Additional effects of a cognitive task on dual-task training to reduce dual-task interference


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Abstract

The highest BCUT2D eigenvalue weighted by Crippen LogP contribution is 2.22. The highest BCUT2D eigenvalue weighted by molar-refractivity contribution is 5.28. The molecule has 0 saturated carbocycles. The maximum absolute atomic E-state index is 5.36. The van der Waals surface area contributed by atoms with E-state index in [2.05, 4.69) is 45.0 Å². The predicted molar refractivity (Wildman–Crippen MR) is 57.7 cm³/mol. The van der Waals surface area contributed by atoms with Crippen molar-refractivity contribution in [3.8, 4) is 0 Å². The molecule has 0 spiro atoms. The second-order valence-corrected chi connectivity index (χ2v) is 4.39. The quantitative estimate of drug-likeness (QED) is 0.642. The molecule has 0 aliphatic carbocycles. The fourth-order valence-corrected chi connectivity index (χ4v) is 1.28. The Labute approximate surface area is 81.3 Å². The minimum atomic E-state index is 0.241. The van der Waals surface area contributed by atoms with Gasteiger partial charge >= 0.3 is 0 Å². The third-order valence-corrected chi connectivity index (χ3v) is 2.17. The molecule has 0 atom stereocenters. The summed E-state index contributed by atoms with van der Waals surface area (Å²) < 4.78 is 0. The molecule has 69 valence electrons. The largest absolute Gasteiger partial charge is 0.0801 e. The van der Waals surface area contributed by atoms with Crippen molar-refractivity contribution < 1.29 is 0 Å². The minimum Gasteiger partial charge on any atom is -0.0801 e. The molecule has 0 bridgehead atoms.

Objective:When we perform dual-tasks in daily life, task performance is generally reduced. As these reductions in performance (i.e., dual-task interference) are responsible for various accidents such as falls, the repeated practice of dual-task (i.e., dual-task training) is often implemented to reduce dual-task interference. However, the risk of various accidents increases with longer dual-task training, as dual-task interference cannot be avoided. Therefore, it is important to achieve training goals more rapidly during dual-task training. This study sought to determine whether a combination of dual-task training and cognitive tasks would accelerate training effects.Design:The experimental design included four groups: 1) cognitive task training group, 2) dual-task training group, 3) cognitive task and dual-task training group, and 4) non training group.Method:We assessed single- and dual-task performance before and after the 2-week training sessions. We adopted a dual-task involving knee extension and an auditory reaction, and used N-back task as a cognitive task. On the other hand, dual-task training was the same method to assess dual-task performance.Result:Dual-task interference was reduced in all groups in both the tasks. However, the number of participants in the cognitive task and dual-task training group who achieved a reduction in dual-task cost was significantly higher than those in other groups.Conclusion:These findings could contribute to the development of an effective method for reducing dual-task interference and resolving issues caused by dual-task interference in daily life.HighlightsWe studied whether dual-task training and cognitive tasks increased training effect.Dual-task interference was reduced in all groups in both tasks.The number of participants in the cognitive task and dual-task training group who reduced dual-task costs was highest.The findings could contribute to effective methods to reduce dual-task interference.

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